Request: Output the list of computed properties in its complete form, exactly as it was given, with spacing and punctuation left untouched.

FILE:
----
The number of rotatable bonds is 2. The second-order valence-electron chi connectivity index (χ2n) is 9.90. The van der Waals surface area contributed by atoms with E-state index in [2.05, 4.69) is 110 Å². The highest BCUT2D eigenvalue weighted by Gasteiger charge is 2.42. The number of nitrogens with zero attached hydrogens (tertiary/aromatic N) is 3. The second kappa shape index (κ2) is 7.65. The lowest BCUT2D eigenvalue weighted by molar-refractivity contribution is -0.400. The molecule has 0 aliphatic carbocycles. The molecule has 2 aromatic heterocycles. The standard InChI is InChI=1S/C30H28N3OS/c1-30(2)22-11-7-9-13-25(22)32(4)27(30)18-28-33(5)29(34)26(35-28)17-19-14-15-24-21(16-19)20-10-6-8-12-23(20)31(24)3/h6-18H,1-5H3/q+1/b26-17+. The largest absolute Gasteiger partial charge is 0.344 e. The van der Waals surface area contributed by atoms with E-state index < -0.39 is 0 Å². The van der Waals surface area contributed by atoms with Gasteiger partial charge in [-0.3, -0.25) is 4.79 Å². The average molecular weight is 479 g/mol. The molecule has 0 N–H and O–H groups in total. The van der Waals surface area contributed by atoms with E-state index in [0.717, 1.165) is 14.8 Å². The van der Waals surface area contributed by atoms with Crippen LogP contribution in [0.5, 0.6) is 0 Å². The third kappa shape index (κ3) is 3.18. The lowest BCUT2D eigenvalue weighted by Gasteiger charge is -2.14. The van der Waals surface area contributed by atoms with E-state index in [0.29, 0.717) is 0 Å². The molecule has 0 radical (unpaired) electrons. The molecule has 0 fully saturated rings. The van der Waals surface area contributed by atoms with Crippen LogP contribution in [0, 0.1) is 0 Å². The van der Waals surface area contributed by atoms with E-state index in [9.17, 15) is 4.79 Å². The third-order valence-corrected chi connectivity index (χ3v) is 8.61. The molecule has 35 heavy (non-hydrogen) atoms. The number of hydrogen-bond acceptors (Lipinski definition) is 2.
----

The number of rotatable bonds is 2. The second-order valence-electron chi connectivity index (χ2n) is 9.90. The van der Waals surface area contributed by atoms with E-state index in [2.05, 4.69) is 110 Å². The highest BCUT2D eigenvalue weighted by Gasteiger charge is 2.42. The number of nitrogens with zero attached hydrogens (tertiary/aromatic N) is 3. The second kappa shape index (κ2) is 7.65. The lowest BCUT2D eigenvalue weighted by molar-refractivity contribution is -0.400. The molecule has 0 aliphatic carbocycles. The molecule has 2 aromatic heterocycles. The standard InChI is InChI=1S/C30H28N3OS/c1-30(2)22-11-7-9-13-25(22)32(4)27(30)18-28-33(5)29(34)26(35-28)17-19-14-15-24-21(16-19)20-10-6-8-12-23(20)31(24)3/h6-18H,1-5H3/q+1/b26-17+. The largest absolute Gasteiger partial charge is 0.344 e. The van der Waals surface area contributed by atoms with E-state index < -0.39 is 0 Å². The van der Waals surface area contributed by atoms with Gasteiger partial charge in [-0.3, -0.25) is 4.79 Å². The average molecular weight is 479 g/mol. The molecule has 0 N–H and O–H groups in total. The van der Waals surface area contributed by atoms with E-state index in [0.717, 1.165) is 14.8 Å². The van der Waals surface area contributed by atoms with Crippen LogP contribution in [0.5, 0.6) is 0 Å². The third kappa shape index (κ3) is 3.18. The lowest BCUT2D eigenvalue weighted by Gasteiger charge is -2.14. The van der Waals surface area contributed by atoms with E-state index in [0.29, 0.717) is 0 Å². The molecule has 0 radical (unpaired) electrons. The molecule has 0 fully saturated rings. The van der Waals surface area contributed by atoms with Crippen LogP contribution in [0, 0.1) is 0 Å². The van der Waals surface area contributed by atoms with E-state index in [9.17, 15) is 4.79 Å². The third-order valence-corrected chi connectivity index (χ3v) is 8.61. The molecule has 35 heavy (non-hydrogen) atoms. The number of hydrogen-bond acceptors (Lipinski definition) is 2.